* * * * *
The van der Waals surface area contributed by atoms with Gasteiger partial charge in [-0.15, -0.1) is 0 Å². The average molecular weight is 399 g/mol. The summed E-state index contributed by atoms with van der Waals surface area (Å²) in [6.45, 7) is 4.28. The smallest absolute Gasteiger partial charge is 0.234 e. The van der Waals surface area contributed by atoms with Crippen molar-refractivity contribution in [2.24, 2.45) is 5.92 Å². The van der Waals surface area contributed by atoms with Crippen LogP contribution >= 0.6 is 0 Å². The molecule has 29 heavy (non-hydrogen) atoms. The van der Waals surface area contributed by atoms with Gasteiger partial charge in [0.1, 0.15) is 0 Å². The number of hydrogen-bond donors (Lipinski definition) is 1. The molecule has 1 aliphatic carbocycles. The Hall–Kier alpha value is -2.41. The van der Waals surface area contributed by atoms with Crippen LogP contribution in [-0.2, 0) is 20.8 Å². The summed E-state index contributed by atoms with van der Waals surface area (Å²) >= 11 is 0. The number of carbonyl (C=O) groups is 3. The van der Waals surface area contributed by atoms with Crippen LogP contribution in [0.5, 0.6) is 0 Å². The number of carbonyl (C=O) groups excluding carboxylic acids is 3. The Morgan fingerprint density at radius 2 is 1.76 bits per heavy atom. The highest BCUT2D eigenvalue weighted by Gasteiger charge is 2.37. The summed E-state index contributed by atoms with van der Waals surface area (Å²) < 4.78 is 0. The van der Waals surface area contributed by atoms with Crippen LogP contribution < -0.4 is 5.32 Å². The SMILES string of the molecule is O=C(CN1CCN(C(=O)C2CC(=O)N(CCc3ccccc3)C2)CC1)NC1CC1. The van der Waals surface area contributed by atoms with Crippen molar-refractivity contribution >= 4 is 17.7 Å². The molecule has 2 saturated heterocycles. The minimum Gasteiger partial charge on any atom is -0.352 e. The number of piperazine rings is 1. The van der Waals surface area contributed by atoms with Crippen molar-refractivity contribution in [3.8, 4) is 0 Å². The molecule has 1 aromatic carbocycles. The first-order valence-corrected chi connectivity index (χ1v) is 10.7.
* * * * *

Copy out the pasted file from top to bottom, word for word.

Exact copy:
The van der Waals surface area contributed by atoms with Gasteiger partial charge in [-0.15, -0.1) is 0 Å². The average molecular weight is 399 g/mol. The summed E-state index contributed by atoms with van der Waals surface area (Å²) in [6.45, 7) is 4.28. The smallest absolute Gasteiger partial charge is 0.234 e. The van der Waals surface area contributed by atoms with Crippen molar-refractivity contribution in [2.24, 2.45) is 5.92 Å². The van der Waals surface area contributed by atoms with Crippen LogP contribution >= 0.6 is 0 Å². The molecule has 29 heavy (non-hydrogen) atoms. The van der Waals surface area contributed by atoms with Gasteiger partial charge in [0.1, 0.15) is 0 Å². The number of hydrogen-bond donors (Lipinski definition) is 1. The molecule has 1 aliphatic carbocycles. The Hall–Kier alpha value is -2.41. The van der Waals surface area contributed by atoms with Crippen LogP contribution in [-0.2, 0) is 20.8 Å². The summed E-state index contributed by atoms with van der Waals surface area (Å²) >= 11 is 0. The number of carbonyl (C=O) groups is 3. The van der Waals surface area contributed by atoms with Crippen LogP contribution in [0.5, 0.6) is 0 Å². The number of carbonyl (C=O) groups excluding carboxylic acids is 3. The Morgan fingerprint density at radius 2 is 1.76 bits per heavy atom. The highest BCUT2D eigenvalue weighted by Gasteiger charge is 2.37. The summed E-state index contributed by atoms with van der Waals surface area (Å²) < 4.78 is 0. The van der Waals surface area contributed by atoms with Crippen LogP contribution < -0.4 is 5.32 Å². The SMILES string of the molecule is O=C(CN1CCN(C(=O)C2CC(=O)N(CCc3ccccc3)C2)CC1)NC1CC1. The van der Waals surface area contributed by atoms with Crippen molar-refractivity contribution >= 4 is 17.7 Å². The molecule has 2 saturated heterocycles. The minimum Gasteiger partial charge on any atom is -0.352 e. The number of piperazine rings is 1. The van der Waals surface area contributed by atoms with Crippen molar-refractivity contribution in [3.8, 4) is 0 Å². The molecule has 1 aromatic carbocycles. The first-order valence-corrected chi connectivity index (χ1v) is 10.7.